Within the context of land change science coastal areas are often overlooked. Coastal areas around the world and within the U.S. represent the largest concentrations of people, development, and wealth. Natural, social, spatial, and policy processes operating on barrier beaches make them dynamic regions in which to observe land use and land cover change. The U.S. Atlantic Coast represents one of the world's largest continuous chains of barrier beaches. Understanding the makeup, drivers, and uses of these landscapes is important to understanding how humans have impacted these environments through processes of land conversion to developed use. Place-based classification of these environments and quantitative and qualitative analysis of drivers and trajectories of development can provide coastal managers insight into how these dynamic regions operate as examples of coupled natural human systems. This has the potential to both change and create new policies tailored to this region. The study will accomplish the following (1) Perform a quantitative descriptive analysis creating a typology of barrier beach types for the Atlantic Coast; (2) Develop quantitative statistical models explaining rates of developed land use conversion for barrier beaches that incorporates theories, tests hypothesis, and applies methods from Land Change Science; (3) Develop a new theoretical model of coastal restructuring that is applied to a localized place-based analyses of selected barrier beach places. In accomplishing these tasks a new understanding of coastal barrier beach land use land cover change is created. This allows for better understanding of the processes and influences that act upon barrier beaches.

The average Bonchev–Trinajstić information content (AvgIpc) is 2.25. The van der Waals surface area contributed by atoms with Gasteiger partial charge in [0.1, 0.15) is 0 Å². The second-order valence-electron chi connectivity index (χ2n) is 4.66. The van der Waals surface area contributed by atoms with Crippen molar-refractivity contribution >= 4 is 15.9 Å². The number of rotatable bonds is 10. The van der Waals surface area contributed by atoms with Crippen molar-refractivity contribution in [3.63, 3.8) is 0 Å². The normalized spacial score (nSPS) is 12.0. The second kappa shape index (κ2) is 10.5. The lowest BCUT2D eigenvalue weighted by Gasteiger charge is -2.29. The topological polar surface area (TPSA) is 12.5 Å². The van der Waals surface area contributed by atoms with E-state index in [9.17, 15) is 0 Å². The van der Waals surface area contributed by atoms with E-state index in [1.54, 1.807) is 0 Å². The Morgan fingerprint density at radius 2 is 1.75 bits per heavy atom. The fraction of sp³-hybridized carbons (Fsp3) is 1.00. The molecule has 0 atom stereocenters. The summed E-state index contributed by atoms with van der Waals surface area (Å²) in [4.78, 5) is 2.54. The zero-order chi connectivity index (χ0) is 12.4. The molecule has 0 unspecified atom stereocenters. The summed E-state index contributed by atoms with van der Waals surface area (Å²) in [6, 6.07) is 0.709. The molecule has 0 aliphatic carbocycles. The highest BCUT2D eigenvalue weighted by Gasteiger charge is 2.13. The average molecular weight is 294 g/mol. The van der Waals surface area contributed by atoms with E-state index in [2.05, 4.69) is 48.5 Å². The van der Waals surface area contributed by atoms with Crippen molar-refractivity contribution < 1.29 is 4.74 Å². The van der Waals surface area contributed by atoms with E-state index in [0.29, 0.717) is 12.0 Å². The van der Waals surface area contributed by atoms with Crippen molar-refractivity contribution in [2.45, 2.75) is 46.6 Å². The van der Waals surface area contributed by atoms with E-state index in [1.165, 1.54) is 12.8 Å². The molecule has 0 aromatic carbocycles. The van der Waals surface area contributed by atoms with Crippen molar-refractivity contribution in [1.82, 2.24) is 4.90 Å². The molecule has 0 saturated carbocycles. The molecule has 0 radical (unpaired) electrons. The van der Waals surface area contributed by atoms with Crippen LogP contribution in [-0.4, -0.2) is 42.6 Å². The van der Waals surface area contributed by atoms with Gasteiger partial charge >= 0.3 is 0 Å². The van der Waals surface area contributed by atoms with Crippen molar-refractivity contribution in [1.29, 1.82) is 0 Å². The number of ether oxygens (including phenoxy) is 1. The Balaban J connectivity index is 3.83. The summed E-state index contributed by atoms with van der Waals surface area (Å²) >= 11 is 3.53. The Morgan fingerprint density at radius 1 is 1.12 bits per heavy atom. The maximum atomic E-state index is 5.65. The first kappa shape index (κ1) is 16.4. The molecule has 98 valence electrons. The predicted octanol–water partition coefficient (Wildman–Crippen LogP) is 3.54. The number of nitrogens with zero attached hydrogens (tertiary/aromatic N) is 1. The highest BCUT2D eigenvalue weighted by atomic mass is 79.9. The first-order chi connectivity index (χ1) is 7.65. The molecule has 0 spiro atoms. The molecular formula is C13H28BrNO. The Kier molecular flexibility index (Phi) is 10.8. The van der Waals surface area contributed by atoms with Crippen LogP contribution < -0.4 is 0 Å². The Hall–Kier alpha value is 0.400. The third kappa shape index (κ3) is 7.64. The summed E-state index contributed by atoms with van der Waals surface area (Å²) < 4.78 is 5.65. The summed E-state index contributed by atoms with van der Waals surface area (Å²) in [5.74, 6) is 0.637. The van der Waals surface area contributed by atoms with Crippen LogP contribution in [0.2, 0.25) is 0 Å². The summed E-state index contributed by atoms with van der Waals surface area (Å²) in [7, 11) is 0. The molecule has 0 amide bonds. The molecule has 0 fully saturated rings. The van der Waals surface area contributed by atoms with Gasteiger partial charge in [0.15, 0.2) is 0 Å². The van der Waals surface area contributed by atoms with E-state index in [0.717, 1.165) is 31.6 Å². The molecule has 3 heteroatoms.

|Advisor:||Crawford, Thomas W.|
|Commitee:||Allen, Thomas R., Marcucci, Daniel J., Reyes, Enrique, Van Holt, Tracy|
|School:||East Carolina University|
|Department:||Coastal Resources Management|
|School Location:||United States -- North Carolina|
|Source:||DAI-B 74/09(E), Dissertation Abstracts International|
|Subjects:||Physical geography, Environmental management, Land Use Planning|
|Keywords:||Atlantic coast barrier beaches, Barrier beach typology, Beach communities, Coastal restructuring, Drivers, Land cover change|
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